The scene outside the community center in the center of the Gold Hill Mesa housing development is a bit of a mess — dusty roads busy with workers and filled with the sound of hammers and drills and saws.
It wasn’t supposed to be like this right now.
It was supposed to be full of completed, occupied homes, but a homebuilder bankruptcy made the Gold Hill timeline go bust.
“But this is music to our ears,” said Stephanie Edwards, vice president of marketing for Gold Hill Mesa. “This is a happy sound, hammers and construction. It’s so good to hear this again.”
All the homes in the center of the community were supposed to be the first ones finished. But with almost 100 homes, most on the perimeter, already sold in what will be a dense 800-unit subdivision and commercial development on 264 acres, Gold Hill Mesa is just now catching up with its original plan.
When the development’s initial builder, John Laing Homes, filed Chapter 11 Bankruptcy in February of 2009, it froze progress on 40 properties the builder was constructing in the new subdivision.
Nothing could be done with those homes, which were in various stages of construction ranging from rough plans to poured foundations to complete model units.
Gold Hill Mesa was finally able to buy the properties through the bankruptcy court in October and begin construction again.
In the almost two years that the Laing properties were frozen, local builders J.M. Weston, Challenger Homes, CreekStone Homes and G.J. Gardner began constructing and selling units on lots a block or two away from the center of the subdivision.
That positioning wouldn’t make much of a difference in most Colorado Springs developments. But at Gold Hill Mesa it does.
“We aren’t into beige boxes here,” Edwards said.
Gold Hill Mesa is Colorado Springs’ first true Traditional Neighborhood Development, a term used by city planners, architects to describe its design.
The designs call houses that are close together and sidewalks that can take each resident from the center of the community to its perimeter.
Their front doors are just a few feet from the broad sidewalks that line the neighborhood’s streets. They have xeriscaped yards and shared green spaces.
“People move into this kind of neighborhood for a sense of community,” said Gold Hill Mesa developer Bob Willard.
While Willard and his team have stayed true to the concept, it’s been an uphill battle.
The first fights came from ongoing controversy about the development’s location on land that is feared to be toxic and has sat vacant for more than 40 years after the gold mill that occupied it closed down.
But, the Laing bankruptcy set back the vision and caused some financial anxiety, because when the homes at the center of the community couldn’t be built, there was no community.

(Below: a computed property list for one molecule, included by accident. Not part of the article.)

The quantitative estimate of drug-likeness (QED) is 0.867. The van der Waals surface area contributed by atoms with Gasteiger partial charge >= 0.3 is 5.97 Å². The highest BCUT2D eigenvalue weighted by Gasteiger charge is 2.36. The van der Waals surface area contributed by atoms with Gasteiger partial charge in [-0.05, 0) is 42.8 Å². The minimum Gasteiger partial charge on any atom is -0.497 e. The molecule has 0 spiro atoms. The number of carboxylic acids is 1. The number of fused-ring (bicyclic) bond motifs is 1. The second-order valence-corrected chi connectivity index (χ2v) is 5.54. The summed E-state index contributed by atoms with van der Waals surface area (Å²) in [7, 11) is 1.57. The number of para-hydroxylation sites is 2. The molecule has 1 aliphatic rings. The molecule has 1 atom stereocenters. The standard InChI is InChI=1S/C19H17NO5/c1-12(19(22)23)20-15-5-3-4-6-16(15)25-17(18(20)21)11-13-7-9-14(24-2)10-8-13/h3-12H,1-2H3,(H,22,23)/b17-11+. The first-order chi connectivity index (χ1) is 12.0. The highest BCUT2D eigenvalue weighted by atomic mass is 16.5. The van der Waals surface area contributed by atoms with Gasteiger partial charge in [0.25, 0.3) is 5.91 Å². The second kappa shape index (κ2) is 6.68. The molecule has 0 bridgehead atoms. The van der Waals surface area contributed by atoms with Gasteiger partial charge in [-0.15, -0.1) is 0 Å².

Willard said most residential developments start with a little interest and then sales grow steadily stronger. However, in the traditional neighborhood developments, sales typically stay rather flat because the first homes to be built are the ones closest to the heart of the neighborhood, which are typically among the most attractive homes for the types of people drawn to the development style.
“If you’re buying in here, you’re buying for the community,” Willard said. “But we couldn’t complete the center of the community.”
Laing had finished building and sold 54 homes before it filed bankruptcy in 2009. Most of those were on two sides of the center, leaving the other two mostly undeveloped.
The new builders have filled in where they could and have sold several single family units and townhomes.
When Gold Hill Mesa got possession of the Laing properties, the finished ones sold right away, Edwards said.
Now, construction crews from Gold Hill Mesa’s Eclipse Homes are working to finish the unfinished Laing dwellings and other builders are applying for permits to construct houses on the abandoned Laing foundations on the northwest side of the community center.
Willard’s vision for a different kind of neighborhood is starting to take shape. As the homes in the center are finished and sold, the neighborhood will grow outward to the edge of the mesa, where homeowners will have sweeping mountain and city views on lots up to half an acre in size.
Willard said he expects homes in Gold Hill Mesa to range in price from $160,000 for a townhome to well over $1 million for some of the larger houses on more property.
He is also starting to research the community’s commercial development, which will have small shops and restaurants along 21st Street and Highway 24.
Willard envisions a high-density live/work space with 200 to 300 apartment and condo units above the new commercial space.
It’s a neighborhood that he said should draw young professionals the way the LoDo neighborhood in Denver has.
He said it will probably take two years to research and permit the project before Gold Hill Mesa will even break ground its commercial development.
Real estate sales have been up. Edwards said that 10 units have sold since the beginning of the year and another one is under contract.
“I really think this kind of neighborhood is becoming more relevant,” Edwards said, crediting rising gas prices and a growing trend of people moving back into urban cores. “People are drawn to it.”